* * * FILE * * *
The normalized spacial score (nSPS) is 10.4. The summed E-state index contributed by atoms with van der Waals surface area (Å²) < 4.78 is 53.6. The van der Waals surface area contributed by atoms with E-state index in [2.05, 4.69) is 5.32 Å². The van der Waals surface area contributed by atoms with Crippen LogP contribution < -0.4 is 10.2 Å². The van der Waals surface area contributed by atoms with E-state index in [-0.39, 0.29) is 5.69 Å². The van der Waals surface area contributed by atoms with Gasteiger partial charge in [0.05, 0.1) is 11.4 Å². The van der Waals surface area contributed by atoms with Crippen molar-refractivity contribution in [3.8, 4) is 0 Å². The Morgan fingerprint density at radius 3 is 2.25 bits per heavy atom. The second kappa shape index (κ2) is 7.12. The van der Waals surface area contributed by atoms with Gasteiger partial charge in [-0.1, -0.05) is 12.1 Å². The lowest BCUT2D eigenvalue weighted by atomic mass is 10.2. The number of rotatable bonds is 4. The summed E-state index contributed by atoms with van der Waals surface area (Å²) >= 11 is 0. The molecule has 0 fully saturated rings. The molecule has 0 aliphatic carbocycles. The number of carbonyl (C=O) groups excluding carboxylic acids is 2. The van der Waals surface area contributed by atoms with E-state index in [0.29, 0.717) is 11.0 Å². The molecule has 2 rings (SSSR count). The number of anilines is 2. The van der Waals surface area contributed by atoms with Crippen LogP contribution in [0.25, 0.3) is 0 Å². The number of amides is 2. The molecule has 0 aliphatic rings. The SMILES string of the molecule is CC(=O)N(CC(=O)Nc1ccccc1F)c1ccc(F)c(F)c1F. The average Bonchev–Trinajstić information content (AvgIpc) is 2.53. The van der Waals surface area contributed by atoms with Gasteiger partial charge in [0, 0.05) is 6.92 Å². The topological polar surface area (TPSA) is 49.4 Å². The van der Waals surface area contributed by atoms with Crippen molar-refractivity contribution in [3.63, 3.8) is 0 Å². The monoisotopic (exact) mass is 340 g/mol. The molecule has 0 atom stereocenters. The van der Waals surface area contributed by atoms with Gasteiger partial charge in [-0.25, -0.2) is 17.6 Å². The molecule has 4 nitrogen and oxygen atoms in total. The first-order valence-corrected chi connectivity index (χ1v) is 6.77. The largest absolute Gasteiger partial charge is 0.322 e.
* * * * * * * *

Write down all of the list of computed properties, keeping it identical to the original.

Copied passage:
The normalized spacial score (nSPS) is 10.4. The summed E-state index contributed by atoms with van der Waals surface area (Å²) < 4.78 is 53.6. The van der Waals surface area contributed by atoms with E-state index in [2.05, 4.69) is 5.32 Å². The van der Waals surface area contributed by atoms with Crippen LogP contribution < -0.4 is 10.2 Å². The van der Waals surface area contributed by atoms with E-state index in [-0.39, 0.29) is 5.69 Å². The van der Waals surface area contributed by atoms with Gasteiger partial charge in [0.05, 0.1) is 11.4 Å². The van der Waals surface area contributed by atoms with Crippen molar-refractivity contribution in [3.8, 4) is 0 Å². The Morgan fingerprint density at radius 3 is 2.25 bits per heavy atom. The second kappa shape index (κ2) is 7.12. The van der Waals surface area contributed by atoms with Gasteiger partial charge in [-0.1, -0.05) is 12.1 Å². The lowest BCUT2D eigenvalue weighted by atomic mass is 10.2. The number of rotatable bonds is 4. The summed E-state index contributed by atoms with van der Waals surface area (Å²) >= 11 is 0. The molecule has 0 fully saturated rings. The molecule has 0 aliphatic carbocycles. The number of carbonyl (C=O) groups excluding carboxylic acids is 2. The van der Waals surface area contributed by atoms with E-state index in [0.29, 0.717) is 11.0 Å². The molecule has 2 rings (SSSR count). The number of anilines is 2. The van der Waals surface area contributed by atoms with Crippen LogP contribution in [0.25, 0.3) is 0 Å². The number of amides is 2. The molecule has 0 aliphatic rings. The SMILES string of the molecule is CC(=O)N(CC(=O)Nc1ccccc1F)c1ccc(F)c(F)c1F. The average Bonchev–Trinajstić information content (AvgIpc) is 2.53. The van der Waals surface area contributed by atoms with Gasteiger partial charge in [0, 0.05) is 6.92 Å². The topological polar surface area (TPSA) is 49.4 Å². The van der Waals surface area contributed by atoms with Crippen molar-refractivity contribution in [3.63, 3.8) is 0 Å². The monoisotopic (exact) mass is 340 g/mol. The molecule has 0 atom stereocenters. The van der Waals surface area contributed by atoms with Gasteiger partial charge in [-0.25, -0.2) is 17.6 Å². The molecule has 4 nitrogen and oxygen atoms in total. The first-order valence-corrected chi connectivity index (χ1v) is 6.77. The largest absolute Gasteiger partial charge is 0.322 e.